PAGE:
“The clearest way into the universe is through a forest wilderness” ~ John Muir Sometimes we just need to get away. The city, the people, the routines, our quotidian business gets to us. But Nature has the ability to get through to us in a way no human or human-made convention can. I have been… more
“The clearest way into the universe is through a forest wilderness” ~ John Muir
Sometimes we just need to get away. The city, the people, the routines, our quotidian business gets to us. But Nature has the ability to get through to us in a way no human or human-made convention can. I have been really occupied (and preoccupied) lately, with work, family, the world, and the future. The trees have become so thick that I have a feeling I am missing the view of the whole forest.
So on a whim, this past Friday, I suggested we pack up our bikes and drive off with our trusty old truck (the one we drove from East coast all the way to West coast this past summer) for a long week-end in the mountains nearby. Just the woods and us. I was looking to journey outward to journey inward.
We booked three nights at a lodge (nothing fancy, but warm and woodsy, the kind that has hand-made quilts, deer heads and bear skins hanging on the walls, and big windows facing the valley) in the Blue Ridge Mountains
, right over the majestic Amicalola waterfall
s, close to the start of the Appalachian trail
. It did not matter that it was raining and cold. It actually was quite special because of that. The trees waver in the wind and they start whispering ancient, evocative chants.
At night the tapping of the rain on the leaves cuddled us in sweet slumber. And because we could not always be outside, we sat by the big fireplace and played cards on the carpet, a cup of hot toddy in hand (see recipe below).
There were not many people there this time of year, and because of the weather, so we enjoyed the quiet and having the place almost all to ourselves. You hear noises and creeks at night that the city does not offer. You actually take time to listen to them here. You become an animal in the wilderness, with instincts that the urban asphalt covers ups.
When the weather cleared up a bit on Sunday, we went biking in the woods, on a trail that took us through a winding small road, passed the rusted sign on a old barn. It was a magically child-like experience to splatter our spokes in the mud, up and down the mountain, to see deer hopping fences (we even think we saw a bear), and drive by the cold, engorged, fast riverbeds, with leaves swiftly navigating through pieces of fallen branches. I forgot my name, I left my shields behind, and whizzed through threes, free and “naked”, under the clouds. And then, dirty and tired, we had a hot bath that restored all our senses.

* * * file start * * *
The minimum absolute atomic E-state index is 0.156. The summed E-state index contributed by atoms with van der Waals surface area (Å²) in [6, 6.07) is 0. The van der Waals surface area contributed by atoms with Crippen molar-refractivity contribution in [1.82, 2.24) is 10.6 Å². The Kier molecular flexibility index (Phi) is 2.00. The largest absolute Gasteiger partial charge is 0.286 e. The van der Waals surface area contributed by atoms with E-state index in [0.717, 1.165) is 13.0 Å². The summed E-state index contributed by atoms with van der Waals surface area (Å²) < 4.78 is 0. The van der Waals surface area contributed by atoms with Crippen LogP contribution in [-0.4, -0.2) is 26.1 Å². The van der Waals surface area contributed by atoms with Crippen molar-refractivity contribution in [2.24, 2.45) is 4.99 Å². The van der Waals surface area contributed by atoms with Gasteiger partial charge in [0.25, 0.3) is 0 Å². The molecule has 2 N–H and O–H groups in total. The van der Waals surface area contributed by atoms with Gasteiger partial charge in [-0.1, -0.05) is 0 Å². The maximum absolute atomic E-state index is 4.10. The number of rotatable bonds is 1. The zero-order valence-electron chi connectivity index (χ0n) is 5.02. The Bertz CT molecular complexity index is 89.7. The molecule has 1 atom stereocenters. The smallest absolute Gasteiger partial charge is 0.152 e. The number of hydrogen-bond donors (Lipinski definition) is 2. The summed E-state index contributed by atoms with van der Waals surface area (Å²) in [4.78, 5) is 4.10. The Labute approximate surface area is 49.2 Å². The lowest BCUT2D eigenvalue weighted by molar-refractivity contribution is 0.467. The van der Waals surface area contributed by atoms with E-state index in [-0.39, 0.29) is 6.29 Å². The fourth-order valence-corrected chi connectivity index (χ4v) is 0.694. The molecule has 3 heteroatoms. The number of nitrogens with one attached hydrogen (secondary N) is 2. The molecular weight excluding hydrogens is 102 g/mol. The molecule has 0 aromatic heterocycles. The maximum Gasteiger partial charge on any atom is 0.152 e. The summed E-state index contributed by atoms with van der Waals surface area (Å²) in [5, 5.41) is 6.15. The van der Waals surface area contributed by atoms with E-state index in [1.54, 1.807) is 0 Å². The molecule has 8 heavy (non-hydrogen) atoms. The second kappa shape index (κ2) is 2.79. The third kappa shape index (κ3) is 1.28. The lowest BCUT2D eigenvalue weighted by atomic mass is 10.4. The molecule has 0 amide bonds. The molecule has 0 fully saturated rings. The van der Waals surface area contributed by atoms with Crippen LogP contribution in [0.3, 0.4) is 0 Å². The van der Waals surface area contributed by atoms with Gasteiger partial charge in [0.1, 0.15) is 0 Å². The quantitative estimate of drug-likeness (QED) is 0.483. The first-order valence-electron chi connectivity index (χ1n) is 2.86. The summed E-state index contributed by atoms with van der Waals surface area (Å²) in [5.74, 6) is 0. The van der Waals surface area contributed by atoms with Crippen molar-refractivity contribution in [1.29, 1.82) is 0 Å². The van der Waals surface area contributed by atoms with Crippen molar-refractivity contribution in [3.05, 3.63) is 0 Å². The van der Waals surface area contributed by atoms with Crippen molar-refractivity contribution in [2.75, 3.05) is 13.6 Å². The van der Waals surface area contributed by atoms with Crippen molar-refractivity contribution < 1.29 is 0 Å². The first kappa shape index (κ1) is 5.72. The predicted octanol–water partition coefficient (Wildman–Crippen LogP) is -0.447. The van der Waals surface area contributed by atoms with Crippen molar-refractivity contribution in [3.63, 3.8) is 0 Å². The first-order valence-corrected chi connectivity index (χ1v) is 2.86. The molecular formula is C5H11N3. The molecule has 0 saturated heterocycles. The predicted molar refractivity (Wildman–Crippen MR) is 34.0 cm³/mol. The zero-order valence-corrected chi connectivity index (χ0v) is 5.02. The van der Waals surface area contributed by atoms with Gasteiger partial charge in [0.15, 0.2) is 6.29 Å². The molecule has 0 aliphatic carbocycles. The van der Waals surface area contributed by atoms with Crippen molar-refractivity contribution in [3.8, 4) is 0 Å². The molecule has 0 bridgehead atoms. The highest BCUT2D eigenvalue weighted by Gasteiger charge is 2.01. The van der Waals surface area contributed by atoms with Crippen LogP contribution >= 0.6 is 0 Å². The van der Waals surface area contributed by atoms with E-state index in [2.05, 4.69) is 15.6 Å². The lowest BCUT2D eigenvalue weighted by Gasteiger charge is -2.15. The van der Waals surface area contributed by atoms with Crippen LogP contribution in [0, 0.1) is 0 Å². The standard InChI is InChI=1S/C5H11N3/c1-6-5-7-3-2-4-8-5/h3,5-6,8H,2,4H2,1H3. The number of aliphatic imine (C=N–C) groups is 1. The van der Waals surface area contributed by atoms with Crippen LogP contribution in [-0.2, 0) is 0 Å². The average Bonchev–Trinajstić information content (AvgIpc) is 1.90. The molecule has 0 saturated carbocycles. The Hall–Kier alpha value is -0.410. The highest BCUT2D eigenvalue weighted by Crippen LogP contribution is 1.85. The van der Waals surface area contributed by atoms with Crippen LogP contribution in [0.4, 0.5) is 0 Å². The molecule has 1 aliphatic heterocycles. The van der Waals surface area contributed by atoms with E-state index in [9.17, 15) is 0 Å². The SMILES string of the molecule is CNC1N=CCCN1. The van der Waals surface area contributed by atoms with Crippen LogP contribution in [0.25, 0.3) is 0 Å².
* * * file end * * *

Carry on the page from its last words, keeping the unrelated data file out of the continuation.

We also went gold and gem mining in Dahlonega
, home of the first gold rush. We will not retire with our finds, but the surprise on the kids face when they found a
huge diamond-looking quartz was a time capsule for us.
Throughout our stay, we leisurely ventured around the small towns in the area. We had lunch one day at a small café in Blue Ridge
(mushroom quiche and tomato-basil soup) and another day at the Picnic Café (apricot-chicken sandwich, poppy-seed salad, and blackberry lemonade) in Dahlonega. We stopped for chocolate, candy and bon-bons anytime we saw a small bakery. Every bite, every sip, every breath, every step, every word was un-rushed.
One lazy afternoon, we took a two hour long tea in Ellijay
: there’s this adorable little tea place (tea with strings
), in a log-cabin with lace curtains, run by charming Dana -who makes real fudge and marks your tea cup with a special personal message- where all the young artists and students gather and everyone feels at home. We drank Darjeeling tea and talked about history and the state of the universe with some of the locals. The luxury of a small town afternoon.
When you go away from “civilization” as we know it, life definitively goes back into perspective and all the worries of the town life go away, if at least for a few hours. A small car trip to the wilderness can be as restorative as a long plane voyage to another country. The key is finding your inside landscape along the way and a clearer “way to the universe”.
I want to share the recipe for a hot toddy that is perfect when it’s cold and rainy outside, and you are close to a fire, in the middle of the woods. Feel free to steep in your thoughts.
Cinnamon-citrus-honey hot toddy
2 oz brandy, whiskey or rum
2 Tbsp honey
1/2 lemon, juice and peel
2 cup hot water
1 tea bag
1/2 cinnamon stick
Pour honey in a tea pot. Add the liquor, the juice and peel of the lemon. Add the cinnamon stick and the clove. Meanwhile heat the water in a tea kettle and add the tea bag to make hot tea. Pour the steaming tea into the tea pot and stir.